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The True Story About Trump's Little Red Button of Doom

And How President Biden had it removed from office

By Rui AlvesPublished 2 years ago 3 min read
Ren & Stimpy | "Space Cadet" by John Kricfalusi on Nickelodeon

The former POTUS, Donald Trump, had a little red button sitting on his desk. He enjoyed bragging about the doomsday "jolly candy-like" feature to fellow world leaders. Trump would also use the "beautiful shiny button" whenever an interview became too dull for his taste.

The red button of doom

Unlike the Cold War’s red telephone that was nothing more than a myth, the “red button of doom” was a real-world object. Trump's red button housing was cordless and portable; hence he could use it around the White House and even place it on his nightstand. Yet, until 2017, nobody disclosed its exact purpose, and we kept recalling the Ren & Stimpy show: "Oh, how long can trusty Cadet Stimpy hold out? How can he possibly resist the diabolical urge to push the button that could erase his very existence?"

"Will he hold out, folks? CAN he hold out?"

Them, we heard a worldwide sigh of relief when the dreaded candy-like button turned out to be a dud.

An Associated Press reporter, who interviewed Trump to mark his 100 days in the presidency, noticed a curious detail during the conversation, which took place in the Oval Office. The shiny red button inside a wooden box resting on the Resolute desk that Queen Victoria gifted to President Rutherford Hayes in 1879. With a touch of the President’s hand on that button, a butler would diligently bring a glass of Coke for Mr. Trump.

Everybody knew Trump was a fast-food lover. We saw him celebrate the Republican nomination for the Presidency with a hamburger and fries from McDonald’s. What came as a surprise was his insight to use such a speedy method to have a glass of soda while working at the Oval Office. Mr. Trump, a well know Diet Coke hater, had become a Coke zealot. Back then, we also found out how he made a habit of drinking a dozen Diet Cokes each day.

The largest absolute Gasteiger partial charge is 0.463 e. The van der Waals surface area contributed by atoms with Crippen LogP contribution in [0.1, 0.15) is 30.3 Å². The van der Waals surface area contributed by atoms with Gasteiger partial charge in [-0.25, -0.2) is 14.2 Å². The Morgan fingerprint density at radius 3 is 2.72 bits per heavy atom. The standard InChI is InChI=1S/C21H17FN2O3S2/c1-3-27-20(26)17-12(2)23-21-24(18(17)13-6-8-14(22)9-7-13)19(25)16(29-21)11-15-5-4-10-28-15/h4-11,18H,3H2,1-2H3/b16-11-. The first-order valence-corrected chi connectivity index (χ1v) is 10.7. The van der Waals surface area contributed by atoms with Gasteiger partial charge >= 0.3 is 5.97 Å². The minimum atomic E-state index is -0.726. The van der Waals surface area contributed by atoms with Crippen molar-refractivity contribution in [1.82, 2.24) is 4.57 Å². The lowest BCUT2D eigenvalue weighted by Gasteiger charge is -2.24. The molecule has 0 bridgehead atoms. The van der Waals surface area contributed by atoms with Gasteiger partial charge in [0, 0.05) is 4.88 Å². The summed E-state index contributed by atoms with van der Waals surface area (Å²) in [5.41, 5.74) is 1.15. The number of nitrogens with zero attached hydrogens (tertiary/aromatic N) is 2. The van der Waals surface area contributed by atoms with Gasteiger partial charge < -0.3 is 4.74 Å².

The 'Football'

The U.S. President has to maintain command and control over the nuclear arsenal at all times. Yet, there are safety measures and protocols in place to prevent any misusage of the system.

The real “nuclear button” isn’t sitting on a desk waiting for some staff member to unleash Armageddon by dusting it a little too hard. To be clear, the “red button of doom” isn't even a button… it’s a bag! Contrary to pop culture, the “nuclear football” — the black suitcase that accompanies U.S. presidents — doesn’t contain a button. The briefcase holds all the documents that the U. S. President requires to sanction a military strike.

Bill Gulley, former director of the White House Military Office, unveiled the Presidential Emergency Satchel content in his book Breaking Cover. There are four items inside the "Football": a little black book with retaliatory launch options, a card with authentication codes, a list of classified site locations where the president can be relocated in an emergency, and instructions for using the Emergency Broadcast System.

To launch a nuclear strike, the President has to collaborate with advisors and generals — who have the operational control over the systems needed to launch a nuclear warhead and are linked, by the chain of command, to the officers and other military personnel working directly with this technology.

Final thoughts

Trump’s "little candy-like red button of doom" was nothing more than a Diet Coke button, and President Biden removed it. It’s gone now, good riddance!

The new Administration redecorated the Oval Office; the staff changed portraits, busts, carpets, and even the presidential armchair during the turnover. The decor now honors the presidential family, civil rights, and science.

On a shelf behind him, President Biden placed a series of photos of his family and a bronze bust of the renowned labor leader and civil rights advocate, Cesar Chavez.

The President also removed a portrait of Andrew Jackson, replacing it with a painting depicting one of the country’s founding fathers, Benjamin Franklin, next to a moonstone, a tribute to the alliance between science and politics.

President Biden reminds us that, even if "every important machine's got to have a red button,"* we can easily hide it in the basement under lock and key.

* Quote: Joseph DeRisi (adapted)


Thanks for reading this article. Please feel free to come back at any time and pick up another thread from my Vocal book of content by clicking here. Small tips and big hearts are highly appreciated. Till next time, cheers.



About the Creator

Rui Alves

I write to find the surrogate writer in me.

Rui is a graduate of the University of Porto, teacher, and life-coach.

He is also a partner of Rock n’Heavy and the founder of ZENite.

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